Often times you hear that the protest is different from mainland India and how it is organized here. They tend to say that we are very secular here. In a sense, they are saying that we don’t want both Muslims and Hindus, and that’s why we are secular. I think this is the very limited understanding of what is secular and what is communal. I mean, the understanding of secular is not only premised on religious grounds, but such an outlook for me lacks an appreciation of cultural diversity, history and a whole lot of things.
Q: I just want to finish our podcast with one last question. There have been a lot of complaints from Assam, especially from a generation of young scholars and activists saying how mainstream India does not document or report on these protests properly. For example, there has been immense violence on the protesters; there has been an imposition of curfew, you know, five protesters have been shot dead in Assam, there is teargas, there is a lathi charge, and of course, activist Akhil Gogoi has been arrested. It also puts one in this position where one is trying to understand, as you rightly talked about how you can’t have, you can’t say you are secular and say we don’t want either Muslims or Hindus, you know, but I was kind of wondering what your take on this was that do you feel that there is a protest movement that is happening that can actually be one that is not baptized by hate. Does that possibility still exist? What do you think about that, or do you think all of these protests are so now colored by a certain sense of Assamese nationalism?
A: Right. I mean, as far as I have seen, I haven’t seen anything but hate and this kind of coloring that you talk about, it’s far too powerful, and that is the dominant discourse. We are forever trapped in that discourse of the Assam Movement, and a new set of people are now followers of that discourse. And to give you an example, the artist society has come out and is leading the protest in Assam. One of the usual slogans used in protests, if I may roughly translate, it says — ‘O come out! Please, everyone, come out! Let’s chase the Bangladeshi!’ This keeps on reverberating and being used everywhere. These are some of the lyrics of the song, and there is much more problematic stuff in it. So, this kind of discourse is so powerful and sediments the kind of hate for the outsider and, here in this case, the “Bangladeshi”. I don’t see, as of now, any kind of protest outside this discourse, and this is also not to say that there isn’t a possibility outside this discourse. I mean, I do have hope or rather, I do say that there is a possibility beyond this dominant and ethno-nationalist discourse because there we have had a lot of intellectuals in the 40s and 50s who tried to appeal to people and did write different kinds of material, be it songs, be it music, be it plays, and so on and so forth, which spoke of a multilingual, multicultural Assam and in their articulations and here, I am referring to people like Jyoti Prasad Agarwala, Bishnu Rabha who did accommodate everyone to talk about cultural identity, talk about a linguistic identity of people and in their articulations we find, a celebration of the beautiful, celebration of a culture which is invested in beauty. And I think that sort of cultural philosophy one needs to really critically engage with, and I think the possibilities can come from people such as them who are also considered as cultural icons in Assam, but the way they are being used or rather appropriated creates a sensation of ethnonationalism and sanitizes the kind of multicultural accommodative politics they spoke of.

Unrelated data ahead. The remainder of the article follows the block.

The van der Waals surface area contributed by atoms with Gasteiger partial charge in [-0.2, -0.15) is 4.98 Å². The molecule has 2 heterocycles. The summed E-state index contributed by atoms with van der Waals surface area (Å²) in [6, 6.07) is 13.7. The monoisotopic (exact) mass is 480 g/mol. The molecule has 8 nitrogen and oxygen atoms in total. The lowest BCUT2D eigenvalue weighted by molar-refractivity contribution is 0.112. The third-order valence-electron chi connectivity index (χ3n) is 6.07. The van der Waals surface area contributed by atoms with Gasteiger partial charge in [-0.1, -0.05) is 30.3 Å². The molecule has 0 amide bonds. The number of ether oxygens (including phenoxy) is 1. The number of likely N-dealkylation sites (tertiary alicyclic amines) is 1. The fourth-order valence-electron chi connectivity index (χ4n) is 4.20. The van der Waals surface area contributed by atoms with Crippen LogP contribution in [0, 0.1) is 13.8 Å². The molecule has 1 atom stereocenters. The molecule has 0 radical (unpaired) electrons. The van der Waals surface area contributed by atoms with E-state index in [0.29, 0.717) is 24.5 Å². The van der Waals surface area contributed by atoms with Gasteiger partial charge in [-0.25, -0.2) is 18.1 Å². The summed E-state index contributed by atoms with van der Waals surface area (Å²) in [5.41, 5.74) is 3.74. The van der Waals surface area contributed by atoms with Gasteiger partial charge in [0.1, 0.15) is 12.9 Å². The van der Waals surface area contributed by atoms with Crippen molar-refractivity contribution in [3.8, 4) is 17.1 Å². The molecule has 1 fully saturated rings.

And to your last point about misreporting and underreporting, I think that is true to a large extent, and I would also like to add that underreporting is not just in the case of protests but it is a general sort of practice or experience and this underrepresentation is not just in terms of media but also in terms of intellectual practice that we find, the kinds of history that are written. How the histories of people, culture, society and language of North East never find mention in any curriculum in schools in India and even if they do, it’s perhaps very recent or just in passing.
So, these problems are more structural. They are inherent not just in terms of how the media reports them but also, I think, are present in different ways, which brings about a kind of lacuna and problem in understanding and explaining the whole region of the East.
And lastly, I think what I have sort of tried to highlight in my writings is that, yes, we do need to be critical about how we are being looked at or understood, written about by people from outside, but at the same time, it’s also very cynical and childish even to assume that someone who does not belong to North East cannot understand the concerns and commitments of people here. And at the same time, we need to be critical about our culture and society and how we look at the minorities in Assam or in North East, and I am not talking about minorities in terms of who is seen as a “foreigner”, but I am also talking about minorities in terms of different tribal groups, different indigenous groups who are not in that power structure, who do not command that kind of power in different states in North East. I think the focus is very, very necessary and not just a complaint on the part of how we are being thought of, imagined and are written from the outside but that internal differences and distinctions are also very necessary to be highlighted if we do think of critical scholarship in the future.